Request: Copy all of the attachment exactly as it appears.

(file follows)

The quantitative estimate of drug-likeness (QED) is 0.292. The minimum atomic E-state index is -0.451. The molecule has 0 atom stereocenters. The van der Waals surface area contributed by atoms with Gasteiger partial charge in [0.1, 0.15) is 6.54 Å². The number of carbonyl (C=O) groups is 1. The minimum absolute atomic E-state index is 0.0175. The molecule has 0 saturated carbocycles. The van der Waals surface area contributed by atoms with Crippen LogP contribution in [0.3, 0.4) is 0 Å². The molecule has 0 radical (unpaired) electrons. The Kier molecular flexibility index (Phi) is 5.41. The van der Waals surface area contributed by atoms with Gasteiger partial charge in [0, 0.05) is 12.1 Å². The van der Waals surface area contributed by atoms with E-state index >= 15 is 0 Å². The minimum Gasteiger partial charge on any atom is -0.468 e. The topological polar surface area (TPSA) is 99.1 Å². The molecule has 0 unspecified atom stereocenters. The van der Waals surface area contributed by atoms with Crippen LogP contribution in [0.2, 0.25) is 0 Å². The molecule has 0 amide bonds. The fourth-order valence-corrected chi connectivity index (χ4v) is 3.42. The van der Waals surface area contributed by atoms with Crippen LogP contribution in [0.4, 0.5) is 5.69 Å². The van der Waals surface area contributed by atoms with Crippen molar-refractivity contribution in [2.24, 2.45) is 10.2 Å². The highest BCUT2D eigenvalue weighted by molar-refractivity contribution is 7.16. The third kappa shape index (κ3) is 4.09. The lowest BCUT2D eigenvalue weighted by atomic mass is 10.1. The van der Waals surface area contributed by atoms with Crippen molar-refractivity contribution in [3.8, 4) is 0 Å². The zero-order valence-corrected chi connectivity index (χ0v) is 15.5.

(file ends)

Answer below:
The quantitative estimate of drug-likeness (QED) is 0.292. The minimum atomic E-state index is -0.451. The molecule has 0 atom stereocenters. The van der Waals surface area contributed by atoms with Gasteiger partial charge in [0.1, 0.15) is 6.54 Å². The number of carbonyl (C=O) groups is 1. The minimum absolute atomic E-state index is 0.0175. The molecule has 0 saturated carbocycles. The van der Waals surface area contributed by atoms with Crippen LogP contribution in [0.3, 0.4) is 0 Å². The molecule has 0 radical (unpaired) electrons. The Kier molecular flexibility index (Phi) is 5.41. The van der Waals surface area contributed by atoms with Gasteiger partial charge in [0, 0.05) is 12.1 Å². The van der Waals surface area contributed by atoms with E-state index >= 15 is 0 Å². The minimum Gasteiger partial charge on any atom is -0.468 e. The topological polar surface area (TPSA) is 99.1 Å². The molecule has 0 unspecified atom stereocenters. The van der Waals surface area contributed by atoms with Crippen LogP contribution in [0.2, 0.25) is 0 Å². The molecule has 0 amide bonds. The fourth-order valence-corrected chi connectivity index (χ4v) is 3.42. The van der Waals surface area contributed by atoms with Crippen LogP contribution in [0.4, 0.5) is 5.69 Å². The van der Waals surface area contributed by atoms with Crippen molar-refractivity contribution in [2.24, 2.45) is 10.2 Å². The highest BCUT2D eigenvalue weighted by molar-refractivity contribution is 7.16. The third kappa shape index (κ3) is 4.09. The lowest BCUT2D eigenvalue weighted by atomic mass is 10.1. The van der Waals surface area contributed by atoms with Crippen molar-refractivity contribution in [3.8, 4) is 0 Å². The zero-order valence-corrected chi connectivity index (χ0v) is 15.5.